Valuable cultural heritage was at significant risk on Gracevale Station, near Aramac, Qld, when the Yambangku Aboriginal Cultural Heritage and Tourism Development Aboriginal Corporation (YACHATDAC) took action and sought ILSC assistance.
The Iningai Traditional Custodians had not been able to access the property without consent of the owners, and cultural heritage across the 8,870 hectare cattle station had not been formally recorded or studied. Poorly managed stock posed a risk, protective fencing at a rock art gallery had been destroyed by fire and culturally significant artesian springs had been modified for water extraction for the homestead and stock use. Though a local operator had used Gracevale for tourism, the Traditional Custodians had not been involved and there was no management or monitoring of impacts to the rock art gallery.
The property was drought-declared and had reduced carrying capacity when Gracevale became available for purchase. YACHATDAC secured Queensland Outback Tourism Infrastructure funding, subject to Gracevale’s purchase. The ILSC could work with the corporation, confident that the property presented many opportunities to develop tourism and other socio-economic, cultural and environmental benefits for local Aboriginal people.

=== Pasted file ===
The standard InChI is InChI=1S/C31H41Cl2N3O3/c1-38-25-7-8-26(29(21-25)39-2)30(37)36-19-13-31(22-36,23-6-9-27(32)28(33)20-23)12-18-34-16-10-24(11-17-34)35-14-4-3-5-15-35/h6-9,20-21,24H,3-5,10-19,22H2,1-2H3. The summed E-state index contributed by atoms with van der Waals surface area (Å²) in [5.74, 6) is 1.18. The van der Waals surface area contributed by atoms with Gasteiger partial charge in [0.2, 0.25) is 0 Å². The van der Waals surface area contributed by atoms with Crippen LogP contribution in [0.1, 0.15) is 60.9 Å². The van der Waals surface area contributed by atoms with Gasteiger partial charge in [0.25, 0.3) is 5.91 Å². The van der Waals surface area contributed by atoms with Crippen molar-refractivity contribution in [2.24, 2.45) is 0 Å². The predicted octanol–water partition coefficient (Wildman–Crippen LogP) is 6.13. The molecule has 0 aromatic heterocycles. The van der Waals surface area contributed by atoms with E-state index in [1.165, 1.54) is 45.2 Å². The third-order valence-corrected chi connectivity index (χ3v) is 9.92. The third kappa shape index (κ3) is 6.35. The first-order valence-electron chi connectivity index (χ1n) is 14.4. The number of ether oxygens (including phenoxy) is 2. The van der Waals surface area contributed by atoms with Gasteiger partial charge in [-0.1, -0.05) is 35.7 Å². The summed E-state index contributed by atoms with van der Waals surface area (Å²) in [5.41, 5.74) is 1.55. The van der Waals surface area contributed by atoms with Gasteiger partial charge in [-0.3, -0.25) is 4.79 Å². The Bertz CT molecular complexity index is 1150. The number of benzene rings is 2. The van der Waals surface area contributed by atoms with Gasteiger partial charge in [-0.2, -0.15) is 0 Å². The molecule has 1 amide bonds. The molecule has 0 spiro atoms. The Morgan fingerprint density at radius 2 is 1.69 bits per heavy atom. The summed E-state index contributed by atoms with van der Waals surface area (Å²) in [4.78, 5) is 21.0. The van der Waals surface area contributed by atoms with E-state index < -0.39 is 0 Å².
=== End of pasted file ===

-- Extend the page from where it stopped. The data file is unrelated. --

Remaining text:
After purchase by the ILSC in April 2019, Gracevale was leased to YACHATDAC. The corporation quickly negotiated an agistment agreement to secure immediate income, and much needed rainfall has paved the way to increased cattle numbers that are now managed to avoid impacts on cultural sites. An ILSC land management grant enabled plant and equipment purchases, and YACHATDAC members grew their knowledge by attending an Indigenous Beef Mentoring Workshop, along with four other Indigenous businesses. The Gracevale story is off to a great start, with Indigenous people in the region growing their networks and increasingly participating in formal and informal learning related to culture, country and enterprise.
YACHATDAC has submitted an Indigenous Protected Areas application. It has also secured support from the Queensland Land Restoration Fund for a five-year land management and restoration and fire-management program, and for wages for property management. A partnership has been established with Defence Force Cameleers to provide mapping and in-kind works on the property. Five workers, including four Indigenous people, have been employed and the University of Queensland has undertaken a site visit to scope out partnership opportunities and concept planning for future tourism ventures and a cultural centre.